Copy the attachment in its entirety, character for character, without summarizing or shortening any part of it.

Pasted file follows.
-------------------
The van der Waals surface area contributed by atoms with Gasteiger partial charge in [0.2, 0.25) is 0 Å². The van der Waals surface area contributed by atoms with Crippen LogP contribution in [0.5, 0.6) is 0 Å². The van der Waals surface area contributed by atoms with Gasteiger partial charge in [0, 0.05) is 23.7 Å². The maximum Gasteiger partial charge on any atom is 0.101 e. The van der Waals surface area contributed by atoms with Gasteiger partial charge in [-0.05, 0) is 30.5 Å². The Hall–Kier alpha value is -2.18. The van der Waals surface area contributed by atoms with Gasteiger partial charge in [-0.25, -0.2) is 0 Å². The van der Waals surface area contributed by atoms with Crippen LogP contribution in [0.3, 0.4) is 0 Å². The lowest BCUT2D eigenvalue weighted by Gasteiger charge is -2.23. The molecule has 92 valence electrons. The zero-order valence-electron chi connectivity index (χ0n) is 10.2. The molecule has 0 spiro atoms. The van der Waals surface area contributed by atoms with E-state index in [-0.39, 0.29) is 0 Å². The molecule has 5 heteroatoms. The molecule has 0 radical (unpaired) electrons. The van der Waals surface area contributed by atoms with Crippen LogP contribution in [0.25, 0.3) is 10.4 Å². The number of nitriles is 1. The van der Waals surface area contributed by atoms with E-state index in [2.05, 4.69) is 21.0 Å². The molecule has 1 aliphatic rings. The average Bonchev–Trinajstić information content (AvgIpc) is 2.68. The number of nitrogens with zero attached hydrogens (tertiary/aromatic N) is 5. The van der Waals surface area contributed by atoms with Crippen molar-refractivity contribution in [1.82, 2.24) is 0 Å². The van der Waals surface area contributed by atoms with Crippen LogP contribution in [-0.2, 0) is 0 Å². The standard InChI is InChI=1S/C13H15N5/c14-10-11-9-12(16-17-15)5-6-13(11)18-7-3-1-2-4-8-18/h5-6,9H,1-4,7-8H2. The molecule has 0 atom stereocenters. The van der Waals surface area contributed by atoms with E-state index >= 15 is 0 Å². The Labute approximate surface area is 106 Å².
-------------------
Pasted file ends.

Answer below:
The van der Waals surface area contributed by atoms with Gasteiger partial charge in [0.2, 0.25) is 0 Å². The van der Waals surface area contributed by atoms with Crippen LogP contribution in [0.5, 0.6) is 0 Å². The van der Waals surface area contributed by atoms with Gasteiger partial charge in [0, 0.05) is 23.7 Å². The maximum Gasteiger partial charge on any atom is 0.101 e. The van der Waals surface area contributed by atoms with Gasteiger partial charge in [-0.05, 0) is 30.5 Å². The Hall–Kier alpha value is -2.18. The van der Waals surface area contributed by atoms with Gasteiger partial charge in [-0.25, -0.2) is 0 Å². The van der Waals surface area contributed by atoms with Crippen LogP contribution in [0.3, 0.4) is 0 Å². The lowest BCUT2D eigenvalue weighted by Gasteiger charge is -2.23. The molecule has 92 valence electrons. The zero-order valence-electron chi connectivity index (χ0n) is 10.2. The molecule has 0 spiro atoms. The van der Waals surface area contributed by atoms with E-state index in [-0.39, 0.29) is 0 Å². The molecule has 5 heteroatoms. The molecule has 0 radical (unpaired) electrons. The van der Waals surface area contributed by atoms with Crippen LogP contribution in [0.25, 0.3) is 10.4 Å². The number of nitriles is 1. The van der Waals surface area contributed by atoms with E-state index in [2.05, 4.69) is 21.0 Å². The molecule has 1 aliphatic rings. The average Bonchev–Trinajstić information content (AvgIpc) is 2.68. The number of nitrogens with zero attached hydrogens (tertiary/aromatic N) is 5. The van der Waals surface area contributed by atoms with Crippen molar-refractivity contribution in [1.82, 2.24) is 0 Å². The van der Waals surface area contributed by atoms with Crippen LogP contribution in [-0.2, 0) is 0 Å². The standard InChI is InChI=1S/C13H15N5/c14-10-11-9-12(16-17-15)5-6-13(11)18-7-3-1-2-4-8-18/h5-6,9H,1-4,7-8H2. The molecule has 0 atom stereocenters. The van der Waals surface area contributed by atoms with E-state index >= 15 is 0 Å². The Labute approximate surface area is 106 Å².